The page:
Project ID: S3 7
Migraine is a common but debilitating neurological condition, however it is poorly understood and commonly misdiagnosed. Migraine has strong links to vision – during attacks individuals report aversion to light, and in between attacks they typically show poorer performance on simple visual tasks. Importantly, visual stimuli have been reported to trigger migraine attacks, so discovering how the visual areas of the brain might be different in migraine is important if we are to develop effective preventative treatments in the future. This PhD is to explore migraine brain function, using a combination of behavioural techniques and electrophysiology to measure brain activity.
What might be different in the migraine brain? It has been suggested that the migraine brain is “noisy” compared to those without migraine. Too much noise in the brain would result in poorer performance on visual tasks, despite increased brain activity. This project will answer an important theoretical question about migraine pathophysiology – do those with migraine have “noisier” brains?
Where might the noise come from? This could be due to waves of brain activity called “neural oscillations”, which control how information is processed in the brain. If these oscillations are disturbed, there is a risk of too much irrelevant information (or noise), and so information will not be passed on effectively. This PhD would focus on two main types of oscillation that are both associated with perception, alpha band oscillations (8-12Hz) and gamma band oscillations (30-100Hz). We will measure this using electroencephalography (EEG). This project investigates if these are different in the migraine brain, as this could explain their differences in perception, and susceptibility to attacks.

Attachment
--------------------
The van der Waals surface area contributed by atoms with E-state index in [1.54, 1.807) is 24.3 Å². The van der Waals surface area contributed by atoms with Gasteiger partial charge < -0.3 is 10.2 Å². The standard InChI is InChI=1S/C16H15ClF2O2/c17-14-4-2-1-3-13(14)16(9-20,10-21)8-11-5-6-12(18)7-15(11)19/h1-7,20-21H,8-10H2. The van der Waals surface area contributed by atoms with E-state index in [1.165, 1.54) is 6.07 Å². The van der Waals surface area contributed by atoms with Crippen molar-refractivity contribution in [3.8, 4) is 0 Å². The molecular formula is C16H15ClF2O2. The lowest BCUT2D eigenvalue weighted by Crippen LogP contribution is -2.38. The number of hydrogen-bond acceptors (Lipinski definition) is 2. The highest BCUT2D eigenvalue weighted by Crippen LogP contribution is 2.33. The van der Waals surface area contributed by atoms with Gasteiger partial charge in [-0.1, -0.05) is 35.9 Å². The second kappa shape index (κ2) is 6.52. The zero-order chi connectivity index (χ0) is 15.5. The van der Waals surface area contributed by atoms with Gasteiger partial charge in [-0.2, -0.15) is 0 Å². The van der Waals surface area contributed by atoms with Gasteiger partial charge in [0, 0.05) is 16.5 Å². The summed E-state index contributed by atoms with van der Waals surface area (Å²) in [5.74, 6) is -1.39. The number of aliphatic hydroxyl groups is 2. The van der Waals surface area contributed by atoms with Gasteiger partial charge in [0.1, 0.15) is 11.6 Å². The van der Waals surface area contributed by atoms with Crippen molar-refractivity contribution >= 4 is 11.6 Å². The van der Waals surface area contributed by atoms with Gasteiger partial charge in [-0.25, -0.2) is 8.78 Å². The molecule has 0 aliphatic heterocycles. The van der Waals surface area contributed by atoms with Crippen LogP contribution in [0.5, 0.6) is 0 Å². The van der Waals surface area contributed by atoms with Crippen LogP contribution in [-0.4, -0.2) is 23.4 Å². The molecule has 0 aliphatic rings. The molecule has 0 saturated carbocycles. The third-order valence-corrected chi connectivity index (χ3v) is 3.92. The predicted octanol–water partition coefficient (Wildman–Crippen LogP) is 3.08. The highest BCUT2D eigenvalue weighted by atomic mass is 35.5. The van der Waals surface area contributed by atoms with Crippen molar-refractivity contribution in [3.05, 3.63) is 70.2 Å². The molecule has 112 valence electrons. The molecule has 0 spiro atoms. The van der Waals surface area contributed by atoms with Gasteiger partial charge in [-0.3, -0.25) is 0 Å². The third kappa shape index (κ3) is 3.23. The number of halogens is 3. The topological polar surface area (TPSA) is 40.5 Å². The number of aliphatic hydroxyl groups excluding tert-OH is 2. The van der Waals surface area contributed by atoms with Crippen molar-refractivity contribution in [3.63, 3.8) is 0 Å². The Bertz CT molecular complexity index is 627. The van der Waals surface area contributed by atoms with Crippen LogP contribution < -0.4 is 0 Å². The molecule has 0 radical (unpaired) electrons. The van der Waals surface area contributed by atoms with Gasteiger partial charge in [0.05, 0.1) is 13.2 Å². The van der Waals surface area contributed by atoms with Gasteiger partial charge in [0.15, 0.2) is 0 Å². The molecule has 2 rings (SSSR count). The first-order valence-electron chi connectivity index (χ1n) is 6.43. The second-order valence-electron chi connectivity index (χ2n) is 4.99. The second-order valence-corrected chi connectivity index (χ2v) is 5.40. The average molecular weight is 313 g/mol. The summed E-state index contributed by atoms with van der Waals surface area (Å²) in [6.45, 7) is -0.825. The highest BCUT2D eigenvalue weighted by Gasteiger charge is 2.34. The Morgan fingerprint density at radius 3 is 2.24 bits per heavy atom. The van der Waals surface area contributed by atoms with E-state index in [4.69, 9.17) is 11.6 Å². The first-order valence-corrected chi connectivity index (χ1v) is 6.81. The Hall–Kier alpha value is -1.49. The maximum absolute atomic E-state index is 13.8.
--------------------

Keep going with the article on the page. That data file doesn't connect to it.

Why might these oscillations be different in migraine? Communication in the brain is controlled by a combination of excitatory and inhibitory processes, at the level of brain cells (neurons). It has been suggested that the migraine brain has problems with inhibitory processing at the cell level. Whilst it is not possible to measure inhibitory processes in humans directly, these can be investigated by testing how well people can do tasks that rely on them. We predict people with migraine perform poorly on tasks that rely on inhibitory processes between neurons. If this can be demonstrated, then this will provide a mechanism for the differences in migraine. This mechanism is critical as it can be used to form the theoretical basis for effective preventative therapy for migraine.
- 1st class / 2:1 undergraduate degree, and / or equivalent
- Completed masters level qualification and / or evidence of substantive relevant research experience
How to apply
Please visit our how to apply page for a step-by-step guide and make an application and include the project ID in your application
Application deadline: Friday 16th June 2023.
Fees and funding
This is an NTU Studentship funded opportunity.
Guidance and support
Find out about guidance and support for PhD students.